The legislature just voted 44-0 to advance Senator Dubas’ LB1, the Major Oil Pipeline Siting Act. The bill would give the Public Service Commission responsibility for reviewing proposed pipeline routes, and it would require a pipeline company to get that state permit before having eminent domain authority.
The only amendment approved was the committee amendment to have the bill not apply to pipelines that have already submitted an application to the federal government, i.e. TransCanada’s Keystone XL. Bold’s position is that Keystone XL should not be exempt from the rules.
This afternoon, the Natural Resources Committee will take testimony on Speaker Flood’s AM37, which establishes a process under which the Nebraska Department of Environmental Quality may collaborate with the federal government in a review of oil pipeline projects. The bill includes language to prevent NDEQ from hiring a contractor for the review that would have a conflict of interest or relationship with the pipeline carrier. The Governor would have 30 days after receiving the supplemental review to tell the federal government whether he approves of the route — presumably a new route that avoids the Sandhills as promised.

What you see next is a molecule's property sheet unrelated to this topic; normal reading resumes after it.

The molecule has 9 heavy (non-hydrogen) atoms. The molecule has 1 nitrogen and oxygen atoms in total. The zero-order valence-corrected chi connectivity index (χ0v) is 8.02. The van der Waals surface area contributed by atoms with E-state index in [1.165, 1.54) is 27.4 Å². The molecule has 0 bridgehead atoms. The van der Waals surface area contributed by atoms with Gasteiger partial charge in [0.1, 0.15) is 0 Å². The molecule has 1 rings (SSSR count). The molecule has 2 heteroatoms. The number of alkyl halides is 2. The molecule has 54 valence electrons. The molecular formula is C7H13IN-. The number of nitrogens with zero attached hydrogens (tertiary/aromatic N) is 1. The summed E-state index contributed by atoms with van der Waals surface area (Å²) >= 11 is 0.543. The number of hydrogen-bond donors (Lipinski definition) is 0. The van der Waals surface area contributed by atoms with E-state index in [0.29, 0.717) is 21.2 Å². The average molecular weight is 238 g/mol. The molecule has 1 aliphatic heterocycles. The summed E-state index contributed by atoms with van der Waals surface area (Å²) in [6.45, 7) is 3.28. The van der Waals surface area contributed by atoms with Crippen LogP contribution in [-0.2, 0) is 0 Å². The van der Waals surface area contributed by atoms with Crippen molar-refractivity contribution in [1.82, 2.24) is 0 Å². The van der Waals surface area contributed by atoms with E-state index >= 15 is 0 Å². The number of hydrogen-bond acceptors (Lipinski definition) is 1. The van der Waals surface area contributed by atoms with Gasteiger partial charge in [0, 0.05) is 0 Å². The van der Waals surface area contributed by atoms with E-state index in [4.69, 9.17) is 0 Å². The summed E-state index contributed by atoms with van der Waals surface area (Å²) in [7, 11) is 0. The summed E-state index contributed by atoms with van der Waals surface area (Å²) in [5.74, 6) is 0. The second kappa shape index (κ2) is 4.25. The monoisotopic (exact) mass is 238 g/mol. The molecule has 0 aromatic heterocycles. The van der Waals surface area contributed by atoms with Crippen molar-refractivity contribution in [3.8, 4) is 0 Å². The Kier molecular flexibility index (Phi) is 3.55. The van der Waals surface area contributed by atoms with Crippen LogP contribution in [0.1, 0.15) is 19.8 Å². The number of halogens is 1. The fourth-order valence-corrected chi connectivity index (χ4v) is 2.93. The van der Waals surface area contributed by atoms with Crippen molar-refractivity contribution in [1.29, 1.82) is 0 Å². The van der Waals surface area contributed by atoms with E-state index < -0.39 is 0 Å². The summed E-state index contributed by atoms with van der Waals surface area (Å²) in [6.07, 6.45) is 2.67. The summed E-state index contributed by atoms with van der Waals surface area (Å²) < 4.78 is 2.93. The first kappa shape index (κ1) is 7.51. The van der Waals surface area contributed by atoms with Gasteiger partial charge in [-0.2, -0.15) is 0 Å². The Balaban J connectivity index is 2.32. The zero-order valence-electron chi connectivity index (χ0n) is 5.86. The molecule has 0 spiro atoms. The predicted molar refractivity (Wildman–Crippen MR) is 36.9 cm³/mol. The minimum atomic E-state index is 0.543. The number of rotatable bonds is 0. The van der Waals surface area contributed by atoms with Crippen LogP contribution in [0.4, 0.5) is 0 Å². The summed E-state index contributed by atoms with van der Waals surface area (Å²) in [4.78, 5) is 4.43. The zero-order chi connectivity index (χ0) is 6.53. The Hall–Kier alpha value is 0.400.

As AM37 is currently written, Nebraskans will have to foot the $5 million bill for the state-based SEIS on alternative routes for Keystone XL. If future pipeline operators have to pay for siting studies, then TransCanada should pay for this one, especially conisdering they earn $80 million a quarter and have been running expensive ad campaigns in our state.
One of the issues outstanding is eminent domain; as we read the two bills together, the current law covering eminent domain would still apply to the Keystone XL and the acquisition of property along the new route selected. As we understand it, under current law a company cannot take a landowner to court until they have their permit to build secured, but apparently there is some confusion among lawyers on that. Clearly, TransCanada has been threatening to use eminent domain for quite some time.